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What is a Complete Legacy?

There are at least four distinct elements to a complete legacy, but most estate plans only address one.

By Curt Ferguson

What is the difference between estate planning and legacy planning? Some people would use the two interchangeably, but legacy planning tends to delve deeper into intangible issues. If estate planning is about passing on your valuables, legacy planning would also emphasize your values. If estate planning is to transfer your wealth, then legacy planning would add your wisdom. If estate planning is giving someone your money and property, legacy planning might do so guided by your morals and priorities.
Are they really different? Legacy planning ought to be a thoughtful and comprehensive process of transferring your values with your valuables, your wisdom with your wealth, and your morals and priorities with your money and property. Legacy planning should, therefore, encompass estate planning. This is especially true with farm families.
The elder farmer has something they value very deeply. It is much more than a balance sheet of money, land, and machinery. The farm is their life. It represents their hopes, fears and dreams. It was born of blood, sweat and tears. To the farmer, the farm is inseparable from his family, past and future. The farm is infused with relationships, community and faith. The farm is freedom and fresh air, the opportunity to succeed or fail, a world in which we are dependent on God and not man.
The farm is something the farm family creates, grows and cares for. In an almost magical, even spiritual, way, as you care for it, it takes care of you, and it takes care of the people you love.
To the lifelong farmer, the possibility that the next generation might not appreciate and continue nurturing the farm is unthinkable. If the next generation doesn’t get this, frankly, many a farmer would feel like his life was a failure. That his life didn’t count.
In this context, legacy planning is a serious undertaking. Almost sacred. So how does one approach it?
Legacy planning should motivate you to be very thoughtful, specific and visionary as you write your will or trust, but it will be much more than anything you can do with a will or trust. Legacy planning must be an ongoing process of intentionally communicating and demonstrating your values, wisdom, morals and priorities. It might include writing or recording stories, saving and identifying photographs, and planning particular activities and conversations for family gatherings. It will include specific steps you take to involve the younger generation in farm management.
In 2005 a large financial company conducted a very broad research project they called the Allianz American Legacies Study. They surveyed thousands of people, about half each from the World War II generation and the Baby Boomer generation, the oldest living generation and the generation that was starting to receive their inheritance in large numbers. A major purpose of the study was to determine what it really means to leave and receive a complete legacy.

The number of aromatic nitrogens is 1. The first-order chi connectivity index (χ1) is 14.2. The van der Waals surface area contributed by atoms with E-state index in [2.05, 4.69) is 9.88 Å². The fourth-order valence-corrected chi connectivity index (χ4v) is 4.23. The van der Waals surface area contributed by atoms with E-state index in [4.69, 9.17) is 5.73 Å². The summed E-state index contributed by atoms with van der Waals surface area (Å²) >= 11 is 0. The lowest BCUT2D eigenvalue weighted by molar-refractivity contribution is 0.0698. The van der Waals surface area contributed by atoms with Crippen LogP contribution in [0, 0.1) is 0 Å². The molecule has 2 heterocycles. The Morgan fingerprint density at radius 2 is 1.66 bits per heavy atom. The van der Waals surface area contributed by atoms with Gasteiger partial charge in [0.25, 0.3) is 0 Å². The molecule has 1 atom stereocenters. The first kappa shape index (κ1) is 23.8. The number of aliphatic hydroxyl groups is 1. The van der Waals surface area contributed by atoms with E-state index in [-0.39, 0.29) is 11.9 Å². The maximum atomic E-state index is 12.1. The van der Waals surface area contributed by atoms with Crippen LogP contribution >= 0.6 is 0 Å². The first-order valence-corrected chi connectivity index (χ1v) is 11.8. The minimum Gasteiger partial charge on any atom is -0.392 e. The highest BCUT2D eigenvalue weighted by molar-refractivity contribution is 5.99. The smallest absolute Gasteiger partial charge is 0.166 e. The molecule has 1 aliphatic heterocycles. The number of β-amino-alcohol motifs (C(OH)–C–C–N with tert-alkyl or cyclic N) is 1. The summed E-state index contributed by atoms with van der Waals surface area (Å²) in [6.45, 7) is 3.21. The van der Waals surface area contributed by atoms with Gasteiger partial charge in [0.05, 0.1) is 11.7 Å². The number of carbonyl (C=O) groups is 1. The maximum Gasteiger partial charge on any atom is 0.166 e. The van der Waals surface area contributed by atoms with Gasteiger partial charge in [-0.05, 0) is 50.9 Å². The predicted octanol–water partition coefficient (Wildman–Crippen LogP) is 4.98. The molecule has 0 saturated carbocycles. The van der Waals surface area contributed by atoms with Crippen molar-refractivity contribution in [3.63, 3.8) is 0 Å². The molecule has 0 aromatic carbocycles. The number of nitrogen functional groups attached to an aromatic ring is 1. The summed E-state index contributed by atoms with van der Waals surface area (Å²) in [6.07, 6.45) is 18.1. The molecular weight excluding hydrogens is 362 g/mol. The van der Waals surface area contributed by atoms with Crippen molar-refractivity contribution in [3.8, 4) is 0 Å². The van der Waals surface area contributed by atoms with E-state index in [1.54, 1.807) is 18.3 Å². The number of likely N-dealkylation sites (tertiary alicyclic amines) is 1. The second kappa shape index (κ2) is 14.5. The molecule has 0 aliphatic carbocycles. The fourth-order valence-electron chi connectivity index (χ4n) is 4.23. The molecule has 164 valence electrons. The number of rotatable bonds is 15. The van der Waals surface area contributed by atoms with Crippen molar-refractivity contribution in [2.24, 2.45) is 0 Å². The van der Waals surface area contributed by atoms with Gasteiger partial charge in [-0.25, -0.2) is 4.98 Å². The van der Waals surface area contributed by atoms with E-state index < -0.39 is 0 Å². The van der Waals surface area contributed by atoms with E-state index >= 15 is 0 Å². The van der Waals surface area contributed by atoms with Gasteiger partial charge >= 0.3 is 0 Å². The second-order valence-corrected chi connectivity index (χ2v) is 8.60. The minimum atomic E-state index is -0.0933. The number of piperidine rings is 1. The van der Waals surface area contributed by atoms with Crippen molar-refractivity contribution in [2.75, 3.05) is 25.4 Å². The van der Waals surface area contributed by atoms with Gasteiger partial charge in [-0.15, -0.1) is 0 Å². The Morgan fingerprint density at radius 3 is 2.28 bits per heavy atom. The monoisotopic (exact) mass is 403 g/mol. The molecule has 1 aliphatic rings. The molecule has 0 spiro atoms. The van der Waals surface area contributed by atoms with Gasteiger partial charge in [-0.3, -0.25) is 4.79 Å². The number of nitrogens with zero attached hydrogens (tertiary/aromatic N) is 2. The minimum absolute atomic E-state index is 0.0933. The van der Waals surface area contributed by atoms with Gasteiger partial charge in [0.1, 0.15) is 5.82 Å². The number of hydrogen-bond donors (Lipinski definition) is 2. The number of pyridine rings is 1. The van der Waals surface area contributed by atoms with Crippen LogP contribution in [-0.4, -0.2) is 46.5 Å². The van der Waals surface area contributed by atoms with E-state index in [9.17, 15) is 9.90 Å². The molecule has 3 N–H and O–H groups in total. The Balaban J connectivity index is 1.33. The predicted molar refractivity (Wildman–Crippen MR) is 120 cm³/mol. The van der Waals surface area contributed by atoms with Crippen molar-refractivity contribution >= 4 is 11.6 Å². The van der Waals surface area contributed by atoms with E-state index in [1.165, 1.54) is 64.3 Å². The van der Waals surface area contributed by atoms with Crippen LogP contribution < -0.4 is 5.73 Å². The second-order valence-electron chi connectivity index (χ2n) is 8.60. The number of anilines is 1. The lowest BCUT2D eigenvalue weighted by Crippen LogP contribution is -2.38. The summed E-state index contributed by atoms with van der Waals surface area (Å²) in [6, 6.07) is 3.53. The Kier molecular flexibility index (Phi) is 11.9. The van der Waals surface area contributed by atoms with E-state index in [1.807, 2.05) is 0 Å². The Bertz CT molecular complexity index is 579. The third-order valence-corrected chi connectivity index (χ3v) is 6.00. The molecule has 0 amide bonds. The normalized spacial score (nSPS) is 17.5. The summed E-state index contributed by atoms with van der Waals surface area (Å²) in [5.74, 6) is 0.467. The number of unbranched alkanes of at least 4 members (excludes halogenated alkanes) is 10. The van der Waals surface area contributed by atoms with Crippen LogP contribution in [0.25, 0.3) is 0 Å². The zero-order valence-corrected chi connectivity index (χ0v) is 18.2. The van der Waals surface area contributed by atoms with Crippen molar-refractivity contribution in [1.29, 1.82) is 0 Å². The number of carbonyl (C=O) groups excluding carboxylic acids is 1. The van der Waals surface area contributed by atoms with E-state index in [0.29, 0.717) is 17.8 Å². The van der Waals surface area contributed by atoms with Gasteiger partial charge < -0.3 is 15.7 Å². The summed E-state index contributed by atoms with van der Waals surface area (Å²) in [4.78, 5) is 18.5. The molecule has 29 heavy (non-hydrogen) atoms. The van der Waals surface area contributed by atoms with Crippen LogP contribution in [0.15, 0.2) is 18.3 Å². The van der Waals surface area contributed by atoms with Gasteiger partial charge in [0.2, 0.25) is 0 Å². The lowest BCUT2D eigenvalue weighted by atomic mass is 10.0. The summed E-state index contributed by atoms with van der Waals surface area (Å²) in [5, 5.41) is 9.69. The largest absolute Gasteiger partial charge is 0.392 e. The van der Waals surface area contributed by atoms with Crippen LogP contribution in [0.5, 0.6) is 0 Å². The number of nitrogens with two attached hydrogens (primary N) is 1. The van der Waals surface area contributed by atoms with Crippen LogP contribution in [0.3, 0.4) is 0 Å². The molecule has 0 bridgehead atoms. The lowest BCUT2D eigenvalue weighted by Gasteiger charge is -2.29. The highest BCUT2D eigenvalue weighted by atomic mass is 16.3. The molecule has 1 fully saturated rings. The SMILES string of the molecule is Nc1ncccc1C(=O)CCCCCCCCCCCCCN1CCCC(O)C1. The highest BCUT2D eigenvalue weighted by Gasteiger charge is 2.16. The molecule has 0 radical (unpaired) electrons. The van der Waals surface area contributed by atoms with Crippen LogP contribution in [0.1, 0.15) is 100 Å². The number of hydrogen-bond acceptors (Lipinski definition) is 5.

While Allianz was not targeting farm families, their findings are useful. The following were identified as the Four Pillars of a complete legacy.
  • Values & Life Lessons represent a family’s ethics and morality, faith and family traditions and stories. These are closely intertwined, and the stories tend to capture and communicate the others. Are you telling future generations the stories that defined who you are, where you come from, and why it matters in the big scheme of things?
  • Instructions & Wishes to be Fulfilled may address issues like your own life support or funeral arrangements, but in a farm legacy would extend to restrictions on the sale of the farm, stipulating leasing arrangements, or otherwise protecting the opportunity of the farming heir.
  • Personal Possessions of Emotional Value might seem insignificant, but when someone chooses to leave a particular keepsake to an heir and expresses specific reasons for doing so, that legacy-building act can transform an ordinary object into a cherished heirloom.
  • Financial Assets & Real Estate is the most obvious part of the legacy. You want to pass it to the next generation with minimal taxes and hassle. If you don’t do a thorough job here, you are obviously dropping the ball.
One key conclusion of the study was that any legacy planning strategy that failed to address all four of these Pillars would be incomplete. Yet many farmers’ estate plans address only the last of those pillars.
Will your family receive a complete legacy?
For more information, search online for The Allianz American Legacies Study
Originally published in the Prairie Farmer® March/April, 2018.
For more, check out this article by Les O’dell, published in Illinois Country Living magazine, in which Curt Ferguson was quoted at length.